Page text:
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Scare factor: Maybe. Cheese factor: Plenty
Shilpa Bharatan Iyer |
April 16, 2004 09:15 IST
So this is the dope on Ektaa Kapoor's latest offering, Krishna Cottage:
The film begins with Professor Das (Raj Zutshi) launching his book Kahi Ankahi Batein and presenting a copy to the college.
Cut to one year later. The Prinicipal locks up the book in the art room-turned-store room and warns the peon never to open the door.
Current college stars -- Manav (Sohail Khan) and Shanti (Natassha) -- are introduced in the extremely popular Bindaas item number on the beach. Cut to next scene with Manav, Shanti and friends (Tully, Kabir, Nupur and Armaan) in college. Thereafter Disha (Ishaa Koppikar) makes her debut on the college scene. Girl chaser Tully is besotted with her and wants to date her. But she has eyes only for Manav.
Manav and Shanti invite Disha to their engagement that very evening. Shortly after Disha arrives, a chandelier falls off the ceiling. Only Manav can hear the iron links snap and dives to save Disha from its impact.
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After the engagement, a shaken Disha is escorted home by the others. When exiting a tunnel, they crash into a wall of ice. Circumstances force them to spend the night at a nearby deserted house, where strange things begin to happen.
Now, Disha admits to having a boyfriend -- Amar Khanna -- who is dead and is haunting her.
Gradually, Manav is drawn to Disha, making Shanti insecure. Their friends add fuel and instigate Shanti further. She sees Manav and Disha talking in the college library and gets furious. When both Disha and Manav leave the library, Tully hurries in and gets hold of the book written by Professor Das.
He hands it over to Nupur who loves to read. Even as Nupur finishes reading the book, she realises a secret about Amar Khanna. Before she can tell Tully, the phone line and electricity get disrupted and she is murdered.
Tully overhears Professor Das and the Principal discussing the book. Tully reaches Nupur's place, finds the book and enlists Kabir's help in reaching home. In his rush to reach the sanctuary of his home, Tully leaves his bag, with the book and his mobile phone in Kabir's car. Later, he manages to call Kabir and warns him not to read the book, but Kabir does not listen to him.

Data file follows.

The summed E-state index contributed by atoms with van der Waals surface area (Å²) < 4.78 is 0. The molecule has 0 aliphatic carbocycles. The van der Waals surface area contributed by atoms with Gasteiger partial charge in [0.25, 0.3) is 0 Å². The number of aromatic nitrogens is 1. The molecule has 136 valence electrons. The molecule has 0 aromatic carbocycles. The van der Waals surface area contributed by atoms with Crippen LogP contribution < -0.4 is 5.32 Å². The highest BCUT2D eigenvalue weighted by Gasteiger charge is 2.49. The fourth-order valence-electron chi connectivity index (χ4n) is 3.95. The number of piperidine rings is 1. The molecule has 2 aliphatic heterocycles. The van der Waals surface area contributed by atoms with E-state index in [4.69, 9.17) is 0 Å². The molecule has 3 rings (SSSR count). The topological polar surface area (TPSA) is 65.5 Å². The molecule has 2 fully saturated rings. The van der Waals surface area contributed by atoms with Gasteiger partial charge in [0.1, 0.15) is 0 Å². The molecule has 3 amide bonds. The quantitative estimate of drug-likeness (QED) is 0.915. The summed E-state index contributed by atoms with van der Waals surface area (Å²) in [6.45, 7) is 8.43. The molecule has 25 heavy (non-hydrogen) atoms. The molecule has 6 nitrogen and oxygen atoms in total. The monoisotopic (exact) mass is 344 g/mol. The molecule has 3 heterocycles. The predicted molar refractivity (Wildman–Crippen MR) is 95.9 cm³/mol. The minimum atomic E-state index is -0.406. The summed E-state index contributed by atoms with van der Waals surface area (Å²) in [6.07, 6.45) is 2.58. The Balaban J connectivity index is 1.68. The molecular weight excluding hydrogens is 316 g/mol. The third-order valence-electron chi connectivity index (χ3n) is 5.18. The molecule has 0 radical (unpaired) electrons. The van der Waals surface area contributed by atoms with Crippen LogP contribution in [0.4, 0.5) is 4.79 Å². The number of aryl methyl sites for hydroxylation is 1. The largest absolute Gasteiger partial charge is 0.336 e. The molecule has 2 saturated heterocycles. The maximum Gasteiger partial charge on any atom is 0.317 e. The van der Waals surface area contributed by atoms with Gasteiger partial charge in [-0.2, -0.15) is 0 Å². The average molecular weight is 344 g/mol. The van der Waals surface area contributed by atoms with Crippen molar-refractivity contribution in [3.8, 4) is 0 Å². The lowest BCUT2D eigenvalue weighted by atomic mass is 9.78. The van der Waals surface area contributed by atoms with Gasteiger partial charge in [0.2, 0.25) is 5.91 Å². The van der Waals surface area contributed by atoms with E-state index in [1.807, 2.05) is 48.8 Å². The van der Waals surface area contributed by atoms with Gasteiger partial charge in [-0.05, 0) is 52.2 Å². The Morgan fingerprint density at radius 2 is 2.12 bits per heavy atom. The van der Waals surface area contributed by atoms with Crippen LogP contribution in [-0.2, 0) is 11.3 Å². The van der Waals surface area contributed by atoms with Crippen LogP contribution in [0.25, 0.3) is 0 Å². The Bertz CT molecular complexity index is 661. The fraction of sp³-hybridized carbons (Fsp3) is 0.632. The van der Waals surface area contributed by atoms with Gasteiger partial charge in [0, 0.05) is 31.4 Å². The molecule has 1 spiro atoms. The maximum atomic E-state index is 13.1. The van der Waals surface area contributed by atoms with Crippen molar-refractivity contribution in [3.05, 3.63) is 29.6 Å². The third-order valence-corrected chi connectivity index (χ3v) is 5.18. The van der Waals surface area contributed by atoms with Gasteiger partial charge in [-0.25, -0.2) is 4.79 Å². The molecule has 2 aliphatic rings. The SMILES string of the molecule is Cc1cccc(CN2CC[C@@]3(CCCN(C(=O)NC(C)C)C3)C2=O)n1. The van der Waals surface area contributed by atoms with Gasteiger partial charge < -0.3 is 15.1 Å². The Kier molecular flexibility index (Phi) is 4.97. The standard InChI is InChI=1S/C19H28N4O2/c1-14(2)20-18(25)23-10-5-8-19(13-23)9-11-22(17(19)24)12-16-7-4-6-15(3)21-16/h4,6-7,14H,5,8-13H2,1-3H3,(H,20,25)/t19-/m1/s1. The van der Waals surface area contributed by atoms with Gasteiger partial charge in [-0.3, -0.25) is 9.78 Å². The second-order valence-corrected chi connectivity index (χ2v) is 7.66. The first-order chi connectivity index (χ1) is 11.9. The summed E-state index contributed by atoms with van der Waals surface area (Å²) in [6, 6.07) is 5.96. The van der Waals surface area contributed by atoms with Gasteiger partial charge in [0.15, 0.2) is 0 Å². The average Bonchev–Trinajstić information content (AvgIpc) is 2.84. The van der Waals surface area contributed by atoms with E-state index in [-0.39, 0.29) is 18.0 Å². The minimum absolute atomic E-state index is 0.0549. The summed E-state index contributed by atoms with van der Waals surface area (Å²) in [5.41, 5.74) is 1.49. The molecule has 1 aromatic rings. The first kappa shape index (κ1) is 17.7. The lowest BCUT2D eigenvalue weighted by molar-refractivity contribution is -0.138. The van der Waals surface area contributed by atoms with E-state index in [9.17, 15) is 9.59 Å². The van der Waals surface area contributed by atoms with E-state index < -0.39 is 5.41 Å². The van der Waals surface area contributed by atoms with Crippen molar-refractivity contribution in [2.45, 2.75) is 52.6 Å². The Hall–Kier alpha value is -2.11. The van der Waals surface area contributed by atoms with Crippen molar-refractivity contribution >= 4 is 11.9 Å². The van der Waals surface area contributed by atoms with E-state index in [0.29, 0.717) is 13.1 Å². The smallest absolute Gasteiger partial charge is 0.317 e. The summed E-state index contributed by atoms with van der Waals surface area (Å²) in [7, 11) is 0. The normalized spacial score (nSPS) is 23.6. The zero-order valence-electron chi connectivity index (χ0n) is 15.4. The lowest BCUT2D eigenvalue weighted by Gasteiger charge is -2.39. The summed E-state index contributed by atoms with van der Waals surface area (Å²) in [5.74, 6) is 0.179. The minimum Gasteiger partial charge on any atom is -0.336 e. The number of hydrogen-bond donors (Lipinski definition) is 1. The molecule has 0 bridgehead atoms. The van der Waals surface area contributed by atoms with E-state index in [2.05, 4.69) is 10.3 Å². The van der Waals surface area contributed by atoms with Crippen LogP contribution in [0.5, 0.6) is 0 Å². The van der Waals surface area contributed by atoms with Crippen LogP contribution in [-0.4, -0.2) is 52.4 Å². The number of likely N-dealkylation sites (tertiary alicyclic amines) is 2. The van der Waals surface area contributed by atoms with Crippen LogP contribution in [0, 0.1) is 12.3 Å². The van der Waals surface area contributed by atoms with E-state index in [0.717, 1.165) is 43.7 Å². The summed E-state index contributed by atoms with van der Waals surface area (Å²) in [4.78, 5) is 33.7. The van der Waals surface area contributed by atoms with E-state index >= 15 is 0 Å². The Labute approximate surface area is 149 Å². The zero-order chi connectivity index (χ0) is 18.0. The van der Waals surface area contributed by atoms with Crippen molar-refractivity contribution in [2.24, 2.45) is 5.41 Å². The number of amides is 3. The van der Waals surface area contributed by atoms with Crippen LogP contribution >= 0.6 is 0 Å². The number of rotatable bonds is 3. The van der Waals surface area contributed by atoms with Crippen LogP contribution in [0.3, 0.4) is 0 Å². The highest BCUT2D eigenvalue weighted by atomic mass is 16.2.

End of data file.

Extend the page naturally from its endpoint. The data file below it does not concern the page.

What powers does the book have? And who is Disha? Will Manav and Shanti ever find peace together?
I am not quite sure you want to know.
The first half of the film is well executed with a tight rein on the drama. The special effects are good. But the second half descends to a normal Bollywood horror movie.
Bollywood has had better reincarnation stories -- from Madhumati to Karz.
Characters from Balaji Telefilms' soaps make appearances all along the movie -- Armaan (Pratham, from Kutumb) and Manav's mother (Pratham's mother from the same serial).
The movie has several illogical factors. Manav holds and hugs Disha, who is a ghost! All the characters live alone in their respective houses, which are really well appointed. They are not PG digs or college hostel accommodations.
Shanti runs into a wild forest -- one which has conveniently placed exit signs -- after finding Kabir's dead body, rather than into the college where help is likely to be at hand.
The college has 262 girls -- the number comes from one of the dialogues in the movie. We are even counting the boys here -- but the college seems to be deserted all the while, with only these seven having the run of the place.
Teachers, of course, are non-existent. Ditto with families. Apart from a small appearance in the engagement scene, Manav's mother is unaware he is getting married or never bothers to attend the function.
Sohail Khan, Natassha and Ishaa Koppikar have done reasonable jobs with the script they have been given. Anu Malik's music is good. Though the rest of the music has not been well publicised, there are a few humable numbers.
All in all a movie worth watching once -- if cheesy spook shows are your thing.
Cast: Sohail Khan, Natassha, Ishaa Koppikar, Divya Pallat, Hitten Tejwani, Vrajesh Hirjee
Director: Santram Verma
Producer: Shobha Kapoor, Ekta Kapoor
Music: Anu Malik